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Acknowledgements

Contents

Acknowledgments

Although this book is credited to a single author, it owes much to other persons, and it is a pleasure to acknowledge that debt:

It was my good fortune, during a large part of my wartime experience, to work with Capt. Lloyd R. Newhouser, MC, USN (Ret.), who was my opposite number in the Navy. I count myself equally fortunate in his having read this entire book. His familiarity with the blood-plasma program both in World War II and in the Korean War, enabled him to pick up errors which had been overlooked, add items which had been forgotten, and make many other helpful suggestions.

It was my similar good fortune to have Dr. Robert C. Hardin read the section dealing with the European theater. As Lieutenant Colonel Hardin, MC, he served as Transfusion Officer in that theater and directed the blood service in it. He clarified many points on which no written records existed, and of which I had no personal knowledge; corrected errors of fact and interpretation; and added a number of interesting and useful items. This is a better section because of his comments.

Col. R. L. Parker, MSC (Ret.), also read the section on the European theater. He had personally participated in the supply phase of the program in that theater, and, like Dr. Hardin, he performed a useful task of clarification, correction, and addition.

My grateful appreciation is due to a number of persons in The Historical Unit, U.S. Army Medical Service, beginning with the Director, Col. John Boyd Coates, Jr., MC, who is Editor in Chief of the history of the U.S. Army Medical Service in World War II. Colonel Coates read the entire manuscript and made many useful comments, particularly in the section on the European theater, of which he had personal knowledge from his service in it as Medical Executive Officer, Third U.S. Army.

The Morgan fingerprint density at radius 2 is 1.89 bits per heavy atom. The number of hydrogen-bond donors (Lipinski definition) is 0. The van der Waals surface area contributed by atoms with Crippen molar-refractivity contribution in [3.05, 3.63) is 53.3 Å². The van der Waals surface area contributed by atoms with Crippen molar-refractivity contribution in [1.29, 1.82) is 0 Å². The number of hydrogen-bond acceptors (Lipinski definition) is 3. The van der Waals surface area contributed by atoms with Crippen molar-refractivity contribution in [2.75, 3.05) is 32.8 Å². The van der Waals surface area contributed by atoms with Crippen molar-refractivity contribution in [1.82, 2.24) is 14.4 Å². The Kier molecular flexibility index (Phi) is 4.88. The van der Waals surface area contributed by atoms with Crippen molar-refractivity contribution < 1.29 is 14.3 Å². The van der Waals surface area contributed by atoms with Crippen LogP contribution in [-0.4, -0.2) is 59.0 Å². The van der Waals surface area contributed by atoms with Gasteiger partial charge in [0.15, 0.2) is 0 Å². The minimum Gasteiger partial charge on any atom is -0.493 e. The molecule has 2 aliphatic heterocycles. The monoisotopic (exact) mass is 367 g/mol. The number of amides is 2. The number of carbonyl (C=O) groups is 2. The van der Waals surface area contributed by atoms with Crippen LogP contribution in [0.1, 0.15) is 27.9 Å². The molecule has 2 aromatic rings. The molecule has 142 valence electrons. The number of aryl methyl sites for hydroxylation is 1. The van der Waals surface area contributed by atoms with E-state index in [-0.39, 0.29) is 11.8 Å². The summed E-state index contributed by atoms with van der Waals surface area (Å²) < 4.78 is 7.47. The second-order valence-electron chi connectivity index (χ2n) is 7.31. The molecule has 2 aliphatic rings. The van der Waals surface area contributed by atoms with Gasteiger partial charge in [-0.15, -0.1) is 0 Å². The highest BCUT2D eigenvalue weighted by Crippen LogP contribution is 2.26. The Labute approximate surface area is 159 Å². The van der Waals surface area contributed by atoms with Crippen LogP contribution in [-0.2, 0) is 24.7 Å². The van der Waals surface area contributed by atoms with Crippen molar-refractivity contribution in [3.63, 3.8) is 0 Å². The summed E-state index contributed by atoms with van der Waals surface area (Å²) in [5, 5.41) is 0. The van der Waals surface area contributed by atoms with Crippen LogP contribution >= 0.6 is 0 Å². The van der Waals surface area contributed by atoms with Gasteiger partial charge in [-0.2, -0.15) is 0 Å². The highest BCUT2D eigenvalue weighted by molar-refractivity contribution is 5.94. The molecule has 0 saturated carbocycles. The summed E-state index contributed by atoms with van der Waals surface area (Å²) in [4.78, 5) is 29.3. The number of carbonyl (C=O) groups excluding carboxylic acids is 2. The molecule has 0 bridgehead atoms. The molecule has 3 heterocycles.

The General Reference and Research Branch in that unit supplied much of the material on which this volume is based. The Assistant Chief of the branch, Mrs. Esther R. Rohlader, not only was largely responsible for producing this material but also performed the monotonous, time-consuming, often difficult, and always important task of tracking down the facts that invariably get away.

Maps were prepared by Miss Elizabeth P. Mason, Chief, Cartographic Section, and Miss Jean A. Saffran, Cartographic Draftsman, of the Special Projects Branch, The Historical Unit.

Mrs. Hazel G. Hine, Chief, Administrative Branch, The Historical Unit, supervised the final typing of the manuscript.

Mrs. Martha R. Stephens, Editor, of the Editorial Branch, The Historical Unit, performed the publication editing for the volume.

My grateful appreciation is due to Mrs. Ethel Bauer Ramond, who served as assistant to the Associate Editor and who typed the entire original manuscript with notable speed, accuracy, and real medical intelligence.

Finally, no expression of appreciation would be complete without grateful acknowledgment of the services of the Associate Editor, Miss Elizabeth M. McFetridge, for her untiring efforts in seeking out and compiling the information for this book and for organizing the text. Without the application of her vast experience in medical writing and editing, this volume would not have been possible. I want to express my thanks and appreciation to her for her invaluable services and, in particular, for her sympathetic understanding of the vagaries of medical editors and authors.

DOUGLAS B. KENDRICK,
Brigadier General, MC USA.

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